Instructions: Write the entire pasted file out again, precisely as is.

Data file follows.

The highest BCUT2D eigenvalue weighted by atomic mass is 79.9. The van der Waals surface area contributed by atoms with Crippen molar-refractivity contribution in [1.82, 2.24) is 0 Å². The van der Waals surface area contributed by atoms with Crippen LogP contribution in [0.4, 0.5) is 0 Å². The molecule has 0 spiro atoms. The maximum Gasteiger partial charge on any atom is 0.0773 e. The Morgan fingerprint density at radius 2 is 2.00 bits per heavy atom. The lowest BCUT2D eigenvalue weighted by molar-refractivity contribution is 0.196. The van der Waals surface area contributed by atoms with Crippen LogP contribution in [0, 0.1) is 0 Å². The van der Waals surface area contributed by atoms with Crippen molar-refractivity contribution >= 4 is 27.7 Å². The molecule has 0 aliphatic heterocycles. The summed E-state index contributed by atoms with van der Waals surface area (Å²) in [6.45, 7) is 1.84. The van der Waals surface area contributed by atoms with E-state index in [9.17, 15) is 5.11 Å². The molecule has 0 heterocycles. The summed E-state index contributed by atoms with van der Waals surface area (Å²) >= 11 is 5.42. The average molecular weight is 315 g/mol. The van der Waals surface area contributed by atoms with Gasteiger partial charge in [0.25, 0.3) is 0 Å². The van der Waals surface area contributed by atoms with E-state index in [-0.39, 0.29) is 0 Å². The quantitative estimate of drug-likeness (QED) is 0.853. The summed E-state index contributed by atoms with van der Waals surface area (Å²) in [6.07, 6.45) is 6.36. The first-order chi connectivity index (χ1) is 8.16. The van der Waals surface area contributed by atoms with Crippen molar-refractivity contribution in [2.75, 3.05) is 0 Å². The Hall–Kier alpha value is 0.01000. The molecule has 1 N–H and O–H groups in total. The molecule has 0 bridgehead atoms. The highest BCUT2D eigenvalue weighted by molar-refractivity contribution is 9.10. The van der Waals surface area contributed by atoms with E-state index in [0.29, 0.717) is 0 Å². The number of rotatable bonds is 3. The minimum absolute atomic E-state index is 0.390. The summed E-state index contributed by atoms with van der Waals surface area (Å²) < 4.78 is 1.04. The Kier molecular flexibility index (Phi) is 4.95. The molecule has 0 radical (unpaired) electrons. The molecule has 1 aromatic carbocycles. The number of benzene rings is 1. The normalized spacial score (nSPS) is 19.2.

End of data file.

The highest BCUT2D eigenvalue weighted by atomic mass is 79.9. The van der Waals surface area contributed by atoms with Crippen molar-refractivity contribution in [1.82, 2.24) is 0 Å². The van der Waals surface area contributed by atoms with Crippen LogP contribution in [0.4, 0.5) is 0 Å². The molecule has 0 spiro atoms. The maximum Gasteiger partial charge on any atom is 0.0773 e. The Morgan fingerprint density at radius 2 is 2.00 bits per heavy atom. The lowest BCUT2D eigenvalue weighted by molar-refractivity contribution is 0.196. The van der Waals surface area contributed by atoms with Crippen LogP contribution in [0, 0.1) is 0 Å². The van der Waals surface area contributed by atoms with Crippen molar-refractivity contribution >= 4 is 27.7 Å². The molecule has 0 aliphatic heterocycles. The summed E-state index contributed by atoms with van der Waals surface area (Å²) in [6.45, 7) is 1.84. The van der Waals surface area contributed by atoms with E-state index in [9.17, 15) is 5.11 Å². The molecule has 0 heterocycles. The summed E-state index contributed by atoms with van der Waals surface area (Å²) >= 11 is 5.42. The average molecular weight is 315 g/mol. The van der Waals surface area contributed by atoms with Gasteiger partial charge in [0.25, 0.3) is 0 Å². The van der Waals surface area contributed by atoms with E-state index in [-0.39, 0.29) is 0 Å². The quantitative estimate of drug-likeness (QED) is 0.853. The summed E-state index contributed by atoms with van der Waals surface area (Å²) in [6.07, 6.45) is 6.36. The first-order chi connectivity index (χ1) is 8.16. The van der Waals surface area contributed by atoms with Crippen molar-refractivity contribution in [2.75, 3.05) is 0 Å². The Hall–Kier alpha value is 0.01000. The molecule has 1 N–H and O–H groups in total. The molecule has 0 bridgehead atoms. The highest BCUT2D eigenvalue weighted by molar-refractivity contribution is 9.10. The van der Waals surface area contributed by atoms with E-state index in [0.29, 0.717) is 0 Å². The number of rotatable bonds is 3. The minimum absolute atomic E-state index is 0.390. The summed E-state index contributed by atoms with van der Waals surface area (Å²) < 4.78 is 1.04. The Kier molecular flexibility index (Phi) is 4.95. The molecule has 0 radical (unpaired) electrons. The molecule has 1 aromatic carbocycles. The number of benzene rings is 1. The normalized spacial score (nSPS) is 19.2.